Rainwater collection is an ancient technology. Cisterns date back to the pre-biblical times. Today cisterns are common on old homesteads, as well as being built to look old at new sites.
It is back by popularity to preserve our current water supply and valued for its purity. It has a nearly neutral pH, and is free from disinfection by-products, salts, minerals, and other natural and man-made contaminants. Rainwater is superior in irrigation, and helps those household appliances last longer. Rainwater is also Sodium-free, a benefit for persons on restricted sodium diets.
According to a publication from Texas Water Development Board; “The Lady Bird Johnson Wildflower Research Center in Austin, Texas, harvests 300,000 gallons of rainwater annually from almost 19,000 sq ft of roof collection area for irrigation of its native plant landscapes. A 6,000-gallon stone cistern and its arching stone aqueduct form the distinctive entry to the research center.”
There are various levels of collections. A simple barrel collecting for irrigation of a garden or plants can be set up by catching dew and rain off a Metal roof, garage, barn, carport, etc. A more complex system can be installed by professionals. This process includes gutters, pipes, storage tanks or cisterns, filtering, pump(s) and water treatment of use.
Storage tanks are the most expensive component of the rainwater harvesting system. There are various sized, tank materials, catchment surface area, aesthetics, and budgets to consider. Some materials used today for tanks are: Fiberglass, Wood, Polypropylene, Metal, concrete, and stone-and-mortar. Some of these tanks can actually be placed in-ground. It is highly recommended that prior to making your final selection to consult with a professional.
How much water can be captured? In theory, approximately 0.62 gallons per sq ft of collection surface per inch of rainfall can be collected. Catchment area and rainfall determine supply, and demand dictates required storage capacity.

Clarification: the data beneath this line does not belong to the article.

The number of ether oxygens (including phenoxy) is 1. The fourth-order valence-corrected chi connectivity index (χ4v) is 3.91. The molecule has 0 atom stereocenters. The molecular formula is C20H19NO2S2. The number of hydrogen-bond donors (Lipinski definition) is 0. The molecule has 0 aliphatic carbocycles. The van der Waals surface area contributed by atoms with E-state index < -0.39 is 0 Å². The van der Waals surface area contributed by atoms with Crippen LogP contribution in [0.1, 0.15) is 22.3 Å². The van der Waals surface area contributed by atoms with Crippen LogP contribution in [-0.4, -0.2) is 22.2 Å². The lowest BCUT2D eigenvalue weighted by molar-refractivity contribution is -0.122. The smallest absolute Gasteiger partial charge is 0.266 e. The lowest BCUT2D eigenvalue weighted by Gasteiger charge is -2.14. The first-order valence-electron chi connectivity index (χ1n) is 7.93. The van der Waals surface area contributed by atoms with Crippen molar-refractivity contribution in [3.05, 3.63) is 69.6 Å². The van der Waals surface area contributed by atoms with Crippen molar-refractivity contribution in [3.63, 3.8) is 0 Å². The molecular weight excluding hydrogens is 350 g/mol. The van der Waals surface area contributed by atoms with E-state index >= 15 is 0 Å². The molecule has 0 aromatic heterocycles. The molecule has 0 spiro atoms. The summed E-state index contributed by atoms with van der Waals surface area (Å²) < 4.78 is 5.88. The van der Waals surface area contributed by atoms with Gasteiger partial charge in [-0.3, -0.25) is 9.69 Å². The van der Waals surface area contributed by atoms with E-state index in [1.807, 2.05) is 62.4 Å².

Studies preformed on 1,200 single-family homes in 1999 found that the average water conserving households used approximately 49.6 gallons per person per day.
Some appliances can help in the conservation of water. Hot water on demand is a popular method for heating water rather than using the hot water heater. This method eliminates the waste of running water and waiting for it to get hot. A Front loading clothes washers is another energy efficient appliance. Some Toilets have various energy savers within them.
The Texas legislature has passed bills, and some local taxing entities have adopted rules that provide tax exemptions for rainwater harvesting system. Always check with your local authorities to see if you get any exemptions.
For additional info on Rainwater Harvesting, check with your local builders or water collection companies. Look at the Texas Water Development Board site (some information was taken from this site and they have a lot more details).
Always look at the Texas Registered Commission Construction site for licensed and registered builders- http://www.trcc.state.tx.us or by calling 877-651-TRCC. Make sure your builder carries insurance - ask them.. For additional help, information, or services contact Debbie at 830-833-4249 or firstname.lastname@example.org .